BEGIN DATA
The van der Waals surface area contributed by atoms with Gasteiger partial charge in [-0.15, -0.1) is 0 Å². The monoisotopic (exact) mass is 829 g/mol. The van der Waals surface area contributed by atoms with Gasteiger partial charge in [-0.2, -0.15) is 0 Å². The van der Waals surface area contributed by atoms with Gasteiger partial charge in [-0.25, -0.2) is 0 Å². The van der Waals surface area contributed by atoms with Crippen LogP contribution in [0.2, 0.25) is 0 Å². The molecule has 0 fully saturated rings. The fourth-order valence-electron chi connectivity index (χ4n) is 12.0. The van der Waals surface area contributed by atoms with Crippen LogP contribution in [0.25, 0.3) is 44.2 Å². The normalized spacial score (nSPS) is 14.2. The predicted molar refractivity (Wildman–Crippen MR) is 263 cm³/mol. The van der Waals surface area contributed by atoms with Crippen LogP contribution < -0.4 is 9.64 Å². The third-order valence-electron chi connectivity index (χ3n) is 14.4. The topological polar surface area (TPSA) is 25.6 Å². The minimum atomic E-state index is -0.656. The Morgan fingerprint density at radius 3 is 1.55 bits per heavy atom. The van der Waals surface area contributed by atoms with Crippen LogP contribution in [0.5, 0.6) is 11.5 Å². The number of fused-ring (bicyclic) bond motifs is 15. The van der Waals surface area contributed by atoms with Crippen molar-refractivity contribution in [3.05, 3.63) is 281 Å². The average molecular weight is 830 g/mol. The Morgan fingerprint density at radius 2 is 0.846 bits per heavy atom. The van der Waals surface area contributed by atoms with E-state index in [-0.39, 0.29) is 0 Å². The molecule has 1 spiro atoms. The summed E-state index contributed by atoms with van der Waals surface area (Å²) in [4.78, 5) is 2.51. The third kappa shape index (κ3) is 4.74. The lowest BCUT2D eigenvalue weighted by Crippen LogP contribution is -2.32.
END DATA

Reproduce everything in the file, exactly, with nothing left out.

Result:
The van der Waals surface area contributed by atoms with Gasteiger partial charge in [-0.15, -0.1) is 0 Å². The monoisotopic (exact) mass is 829 g/mol. The van der Waals surface area contributed by atoms with Gasteiger partial charge in [-0.2, -0.15) is 0 Å². The van der Waals surface area contributed by atoms with Gasteiger partial charge in [-0.25, -0.2) is 0 Å². The van der Waals surface area contributed by atoms with Crippen LogP contribution in [0.2, 0.25) is 0 Å². The molecule has 0 fully saturated rings. The fourth-order valence-electron chi connectivity index (χ4n) is 12.0. The van der Waals surface area contributed by atoms with Crippen LogP contribution in [0.25, 0.3) is 44.2 Å². The normalized spacial score (nSPS) is 14.2. The predicted molar refractivity (Wildman–Crippen MR) is 263 cm³/mol. The van der Waals surface area contributed by atoms with Crippen LogP contribution < -0.4 is 9.64 Å². The third-order valence-electron chi connectivity index (χ3n) is 14.4. The topological polar surface area (TPSA) is 25.6 Å². The minimum atomic E-state index is -0.656. The Morgan fingerprint density at radius 3 is 1.55 bits per heavy atom. The van der Waals surface area contributed by atoms with Crippen LogP contribution in [0.5, 0.6) is 11.5 Å². The number of fused-ring (bicyclic) bond motifs is 15. The van der Waals surface area contributed by atoms with Crippen molar-refractivity contribution in [3.05, 3.63) is 281 Å². The average molecular weight is 830 g/mol. The Morgan fingerprint density at radius 2 is 0.846 bits per heavy atom. The van der Waals surface area contributed by atoms with E-state index in [-0.39, 0.29) is 0 Å². The molecule has 1 spiro atoms. The summed E-state index contributed by atoms with van der Waals surface area (Å²) in [4.78, 5) is 2.51. The third kappa shape index (κ3) is 4.74. The lowest BCUT2D eigenvalue weighted by Crippen LogP contribution is -2.32.